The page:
Notice the social element here? Librarians should be paying more attention to community organizing, not to promote ideologies but rather their content and services. Time for librarians and friends to read or reread Saul Alinsky ( I’m not saying library supporters should follow all his advice. But much of it is germane and can be adapted. Instead of demonizing human enemies, for example, librarians and friends can position themselves as poverty-fighters who offer very specific solutions and are constantly experimenting with new ones. Of course, “position” is just the start. They also need to ACT.


  5. Let me elaborate. The poor tend not to read well. (see: and the gap between them and the wealthy with respect to reading skill is widening. Consequently, the poor tend not to like reading very much. Why seek out activities that are fraught with failure and frustration? This aversion generalizes to almost all other academic activity, including spending time in libraries.
    How do we change this situation? Prevention would be best but for many there is little left but remediation. Without being able to read well enough, the charms of libraries are imperceptible, all marketing notwithstanding.

  6. @Frank: A little more optimism, please. It’s old news that poor people as a group don’t read as well as the middle class and the rich, but we can work to change this. For example:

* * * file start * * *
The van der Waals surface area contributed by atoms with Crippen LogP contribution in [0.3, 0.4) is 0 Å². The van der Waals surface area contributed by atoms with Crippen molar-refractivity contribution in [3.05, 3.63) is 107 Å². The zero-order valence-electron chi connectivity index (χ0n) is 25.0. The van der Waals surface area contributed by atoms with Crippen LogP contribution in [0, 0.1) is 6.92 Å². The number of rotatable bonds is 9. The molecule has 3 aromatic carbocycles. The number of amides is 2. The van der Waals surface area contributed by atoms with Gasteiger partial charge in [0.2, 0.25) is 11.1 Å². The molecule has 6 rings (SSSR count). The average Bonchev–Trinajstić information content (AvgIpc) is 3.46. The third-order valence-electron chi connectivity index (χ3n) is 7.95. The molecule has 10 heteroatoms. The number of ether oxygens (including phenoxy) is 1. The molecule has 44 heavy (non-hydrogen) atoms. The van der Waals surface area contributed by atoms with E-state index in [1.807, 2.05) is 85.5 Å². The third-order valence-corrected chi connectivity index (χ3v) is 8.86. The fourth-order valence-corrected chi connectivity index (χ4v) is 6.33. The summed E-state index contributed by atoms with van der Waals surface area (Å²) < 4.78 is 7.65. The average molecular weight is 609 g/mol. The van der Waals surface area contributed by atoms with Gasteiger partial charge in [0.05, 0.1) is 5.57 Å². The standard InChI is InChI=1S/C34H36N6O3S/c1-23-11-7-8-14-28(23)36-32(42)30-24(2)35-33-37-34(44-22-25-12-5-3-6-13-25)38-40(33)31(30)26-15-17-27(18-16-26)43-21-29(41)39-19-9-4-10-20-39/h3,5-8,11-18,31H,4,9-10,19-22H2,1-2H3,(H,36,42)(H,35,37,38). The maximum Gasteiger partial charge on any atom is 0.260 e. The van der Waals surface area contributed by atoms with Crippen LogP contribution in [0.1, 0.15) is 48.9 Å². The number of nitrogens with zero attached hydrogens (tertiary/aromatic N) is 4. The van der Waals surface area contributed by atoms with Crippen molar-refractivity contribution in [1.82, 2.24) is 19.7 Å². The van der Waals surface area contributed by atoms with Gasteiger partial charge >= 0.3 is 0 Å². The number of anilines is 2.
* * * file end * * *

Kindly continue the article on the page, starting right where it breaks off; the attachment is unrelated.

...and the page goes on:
1. Tutoring programs and family literacy (so the kids have good role models at home and are exposed to more words). The Barbara Bush Foundation has been doing some really interesting work in this area.

    2. Use of comic books and graphic novels and other easy reading, before people move on to more advanced material.

    3. Book clubs aimed at poor people…including cell phone book clubs that would reach a news kind of reader-learner and also promote interest in tech. They could also help change the anti-learning culture among so many of the poor and make books seem more modern and cool.

    4. More efforts to improve the lot of the poor in general…including prenatal nutrition.

    No magic bullet here. But as you can see, I’m talking about some very specific solutions. Marketing is just the first step.

    Remediation? Sure. But let’s see if we can reduce the need. Yes, here’s to prevention!

    In terms of workforce quality (hardly the only consideration–let’s think about compassion and social stability, too!) the above could be most cost-effective.

    Your further thoughts?